Switch the speed-limits on roads to metric ASAP. Delaying is starting to cost money…

It's well overdue that an "officially metric" country such as ours should demonstrate that offical line by changing the existing out-of-date road signs to metric. Most British drivers have been 100% educated in metric, and everyone's used to sports events using metric measurements for everything.

It is possibly not obvious that delaying any further on the speed-limits issue is actually a direct problem. However, is *is* a problem and here's why:

Councils all across the country are installing more and more radar-operated speed-warning signs as a technique for encouraging motorists to slow down where appropriate. ( I have no problem with that, it's a far better method than making criminals of perfectly good people who just happen to be looking out of the windscreen at the road rather than fixating on what their speedo says! )

However – these radar-triggered signs are in many cases physically built with arrays of LEDs that form the shape of a red roundel with "30" or "20" written inside just like the fixed speed-linit signs. And therein lies the problem.

When the inevitable switch to metric road signs does happen, those signs are going to need to be rebuilt. It's likely not to be the sort of thing that can be done by a council road gang at the side of the road. The signs will probably need to be de-mounted, taken back to the depot, changed, and then re-fitted. The "changed" bit might even require the sign to be sent back to the manufacturer.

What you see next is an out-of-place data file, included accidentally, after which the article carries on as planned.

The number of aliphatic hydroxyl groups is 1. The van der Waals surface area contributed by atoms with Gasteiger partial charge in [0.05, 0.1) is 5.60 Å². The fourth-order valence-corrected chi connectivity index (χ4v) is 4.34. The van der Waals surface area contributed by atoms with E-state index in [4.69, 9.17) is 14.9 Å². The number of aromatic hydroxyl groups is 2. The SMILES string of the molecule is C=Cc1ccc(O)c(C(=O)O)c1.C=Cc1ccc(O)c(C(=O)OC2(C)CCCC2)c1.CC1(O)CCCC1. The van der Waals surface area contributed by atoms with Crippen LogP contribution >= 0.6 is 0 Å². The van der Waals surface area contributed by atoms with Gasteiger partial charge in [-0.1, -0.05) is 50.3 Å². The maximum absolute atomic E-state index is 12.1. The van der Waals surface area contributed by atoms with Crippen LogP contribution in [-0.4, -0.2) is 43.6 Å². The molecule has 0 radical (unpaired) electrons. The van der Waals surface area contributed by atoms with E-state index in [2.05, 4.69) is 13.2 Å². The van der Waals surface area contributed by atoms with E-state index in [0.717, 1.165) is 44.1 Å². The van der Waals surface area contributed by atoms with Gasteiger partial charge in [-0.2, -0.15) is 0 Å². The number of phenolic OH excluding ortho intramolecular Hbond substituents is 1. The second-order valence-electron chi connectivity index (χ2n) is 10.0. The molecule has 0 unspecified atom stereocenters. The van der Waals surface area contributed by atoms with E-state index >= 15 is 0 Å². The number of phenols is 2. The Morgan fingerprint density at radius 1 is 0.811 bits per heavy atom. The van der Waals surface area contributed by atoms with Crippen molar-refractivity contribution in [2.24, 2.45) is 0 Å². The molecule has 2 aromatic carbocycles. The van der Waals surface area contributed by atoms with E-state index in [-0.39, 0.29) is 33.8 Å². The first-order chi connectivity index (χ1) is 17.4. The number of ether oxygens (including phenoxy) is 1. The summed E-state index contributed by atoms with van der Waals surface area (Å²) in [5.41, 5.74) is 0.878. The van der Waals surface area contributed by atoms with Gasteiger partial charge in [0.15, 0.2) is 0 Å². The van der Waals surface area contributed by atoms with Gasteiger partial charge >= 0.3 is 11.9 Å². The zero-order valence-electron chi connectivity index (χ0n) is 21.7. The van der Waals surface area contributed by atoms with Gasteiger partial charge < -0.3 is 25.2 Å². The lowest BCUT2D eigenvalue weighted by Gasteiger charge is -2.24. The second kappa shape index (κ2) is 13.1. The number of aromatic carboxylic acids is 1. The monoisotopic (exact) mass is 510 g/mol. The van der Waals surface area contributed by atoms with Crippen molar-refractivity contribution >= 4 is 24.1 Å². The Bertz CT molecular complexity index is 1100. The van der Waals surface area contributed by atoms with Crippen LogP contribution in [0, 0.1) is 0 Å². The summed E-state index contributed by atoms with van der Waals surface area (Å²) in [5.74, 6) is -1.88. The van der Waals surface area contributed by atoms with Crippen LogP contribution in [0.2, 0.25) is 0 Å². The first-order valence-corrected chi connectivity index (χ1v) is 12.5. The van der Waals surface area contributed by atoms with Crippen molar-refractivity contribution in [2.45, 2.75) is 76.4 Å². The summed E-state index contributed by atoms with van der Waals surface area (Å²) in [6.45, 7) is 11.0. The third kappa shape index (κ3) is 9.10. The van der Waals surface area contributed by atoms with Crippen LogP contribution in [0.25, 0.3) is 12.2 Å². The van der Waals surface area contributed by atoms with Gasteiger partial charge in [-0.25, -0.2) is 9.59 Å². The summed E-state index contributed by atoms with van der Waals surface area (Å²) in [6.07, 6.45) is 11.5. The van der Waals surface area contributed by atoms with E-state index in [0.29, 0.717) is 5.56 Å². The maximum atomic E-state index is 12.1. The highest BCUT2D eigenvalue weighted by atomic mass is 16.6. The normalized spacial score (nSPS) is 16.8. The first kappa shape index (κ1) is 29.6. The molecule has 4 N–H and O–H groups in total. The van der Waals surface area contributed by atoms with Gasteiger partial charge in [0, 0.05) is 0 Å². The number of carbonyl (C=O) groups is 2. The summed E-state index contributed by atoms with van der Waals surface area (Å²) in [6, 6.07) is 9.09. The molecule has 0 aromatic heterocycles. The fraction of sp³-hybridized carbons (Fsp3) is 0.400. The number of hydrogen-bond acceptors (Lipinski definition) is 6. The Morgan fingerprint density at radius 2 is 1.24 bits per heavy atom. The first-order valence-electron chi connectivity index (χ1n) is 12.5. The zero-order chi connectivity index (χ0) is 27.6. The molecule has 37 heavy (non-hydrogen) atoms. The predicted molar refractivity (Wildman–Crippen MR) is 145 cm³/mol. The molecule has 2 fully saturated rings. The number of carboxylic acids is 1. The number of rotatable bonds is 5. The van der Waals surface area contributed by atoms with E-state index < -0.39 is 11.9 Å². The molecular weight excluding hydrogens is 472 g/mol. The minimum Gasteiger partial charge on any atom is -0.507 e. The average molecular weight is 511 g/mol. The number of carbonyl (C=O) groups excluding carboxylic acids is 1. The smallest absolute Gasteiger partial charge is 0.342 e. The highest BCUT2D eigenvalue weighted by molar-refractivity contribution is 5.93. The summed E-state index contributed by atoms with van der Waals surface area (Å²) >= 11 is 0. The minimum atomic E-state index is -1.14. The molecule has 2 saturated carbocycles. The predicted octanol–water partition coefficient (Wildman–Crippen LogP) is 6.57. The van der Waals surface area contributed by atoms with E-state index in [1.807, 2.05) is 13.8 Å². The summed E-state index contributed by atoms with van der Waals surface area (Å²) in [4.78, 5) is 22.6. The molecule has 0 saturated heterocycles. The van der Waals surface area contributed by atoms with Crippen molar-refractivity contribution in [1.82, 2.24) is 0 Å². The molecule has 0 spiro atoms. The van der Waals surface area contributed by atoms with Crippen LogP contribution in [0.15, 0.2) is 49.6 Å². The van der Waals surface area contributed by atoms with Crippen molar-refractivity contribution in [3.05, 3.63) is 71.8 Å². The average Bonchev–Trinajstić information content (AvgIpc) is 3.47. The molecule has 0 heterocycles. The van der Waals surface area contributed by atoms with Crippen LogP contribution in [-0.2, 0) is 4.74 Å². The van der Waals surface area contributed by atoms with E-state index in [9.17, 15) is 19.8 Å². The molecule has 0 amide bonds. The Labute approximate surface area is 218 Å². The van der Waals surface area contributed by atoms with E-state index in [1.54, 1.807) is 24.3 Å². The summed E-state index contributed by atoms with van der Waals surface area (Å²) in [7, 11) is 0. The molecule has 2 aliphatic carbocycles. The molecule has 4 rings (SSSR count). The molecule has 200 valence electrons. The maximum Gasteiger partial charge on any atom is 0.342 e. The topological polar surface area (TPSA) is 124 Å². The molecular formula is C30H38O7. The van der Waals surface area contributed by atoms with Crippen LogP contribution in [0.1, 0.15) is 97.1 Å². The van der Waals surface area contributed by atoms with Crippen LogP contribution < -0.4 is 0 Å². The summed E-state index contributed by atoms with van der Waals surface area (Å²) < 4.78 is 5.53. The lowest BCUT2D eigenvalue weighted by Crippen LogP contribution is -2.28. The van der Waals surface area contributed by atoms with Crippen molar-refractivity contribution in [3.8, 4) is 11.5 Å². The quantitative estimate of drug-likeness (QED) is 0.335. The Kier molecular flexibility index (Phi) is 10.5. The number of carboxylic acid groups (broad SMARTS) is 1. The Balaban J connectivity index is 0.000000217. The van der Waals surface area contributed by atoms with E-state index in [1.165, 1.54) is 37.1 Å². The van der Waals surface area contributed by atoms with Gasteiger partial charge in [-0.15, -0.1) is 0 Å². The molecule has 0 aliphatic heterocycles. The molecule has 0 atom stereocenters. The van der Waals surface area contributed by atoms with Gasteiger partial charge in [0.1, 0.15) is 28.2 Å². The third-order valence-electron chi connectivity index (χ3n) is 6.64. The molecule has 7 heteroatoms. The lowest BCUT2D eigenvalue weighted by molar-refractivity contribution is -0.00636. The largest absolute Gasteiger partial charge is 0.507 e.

This is going to cost MONEY. The longer we leave the switchover to km/h the worse it will get.

So the claim of this thread is – please repeal the out-of-date requirements of the Traffic Signs Regulations and General Directions that are forcing the use of miles and miles-per-hour on our signs, and join the rest of the world using km and km/h.

The UK does have a land border with another country (Eire) that already uses km/h on its signs. You get to drive faster on de-limited Irish roads too because 120km/h is faster than 70mph.

Why is this idea important?

It's well overdue that an "officially metric" country such as ours should demonstrate that offical line by changing the existing out-of-date road signs to metric. Most British drivers have been 100% educated in metric, and everyone's used to sports events using metric measurements for everything.

It is possibly not obvious that delaying any further on the speed-limits issue is actually a direct problem. However, is *is* a problem and here's why:

Councils all across the country are installing more and more radar-operated speed-warning signs as a technique for encouraging motorists to slow down where appropriate. ( I have no problem with that, it's a far better method than making criminals of perfectly good people who just happen to be looking out of the windscreen at the road rather than fixating on what their speedo says! )